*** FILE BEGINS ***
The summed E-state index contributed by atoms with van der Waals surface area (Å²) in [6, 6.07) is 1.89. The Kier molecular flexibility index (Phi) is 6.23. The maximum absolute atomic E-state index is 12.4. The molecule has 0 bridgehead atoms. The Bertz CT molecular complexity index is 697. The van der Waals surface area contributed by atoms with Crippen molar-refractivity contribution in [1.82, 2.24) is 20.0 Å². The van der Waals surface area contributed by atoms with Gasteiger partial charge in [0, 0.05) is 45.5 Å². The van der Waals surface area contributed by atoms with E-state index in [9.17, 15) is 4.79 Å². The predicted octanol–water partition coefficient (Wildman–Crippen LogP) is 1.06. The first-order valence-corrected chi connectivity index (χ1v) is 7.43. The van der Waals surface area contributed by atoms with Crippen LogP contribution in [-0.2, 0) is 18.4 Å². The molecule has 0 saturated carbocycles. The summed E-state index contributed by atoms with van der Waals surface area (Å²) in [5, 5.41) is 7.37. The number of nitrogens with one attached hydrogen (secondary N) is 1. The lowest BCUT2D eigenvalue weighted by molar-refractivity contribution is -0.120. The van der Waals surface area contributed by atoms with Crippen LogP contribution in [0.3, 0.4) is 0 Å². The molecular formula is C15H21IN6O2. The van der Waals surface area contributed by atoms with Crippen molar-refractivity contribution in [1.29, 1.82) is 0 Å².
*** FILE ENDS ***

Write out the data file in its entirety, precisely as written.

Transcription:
The summed E-state index contributed by atoms with van der Waals surface area (Å²) in [6, 6.07) is 1.89. The Kier molecular flexibility index (Phi) is 6.23. The maximum absolute atomic E-state index is 12.4. The molecule has 0 bridgehead atoms. The Bertz CT molecular complexity index is 697. The van der Waals surface area contributed by atoms with Crippen molar-refractivity contribution in [1.82, 2.24) is 20.0 Å². The van der Waals surface area contributed by atoms with Gasteiger partial charge in [0, 0.05) is 45.5 Å². The van der Waals surface area contributed by atoms with E-state index in [9.17, 15) is 4.79 Å². The predicted octanol–water partition coefficient (Wildman–Crippen LogP) is 1.06. The first-order valence-corrected chi connectivity index (χ1v) is 7.43. The van der Waals surface area contributed by atoms with Crippen LogP contribution in [-0.2, 0) is 18.4 Å². The molecule has 0 saturated carbocycles. The summed E-state index contributed by atoms with van der Waals surface area (Å²) in [5, 5.41) is 7.37. The number of nitrogens with one attached hydrogen (secondary N) is 1. The lowest BCUT2D eigenvalue weighted by molar-refractivity contribution is -0.120. The van der Waals surface area contributed by atoms with Crippen LogP contribution in [0.3, 0.4) is 0 Å². The molecular formula is C15H21IN6O2. The van der Waals surface area contributed by atoms with Crippen molar-refractivity contribution in [1.29, 1.82) is 0 Å².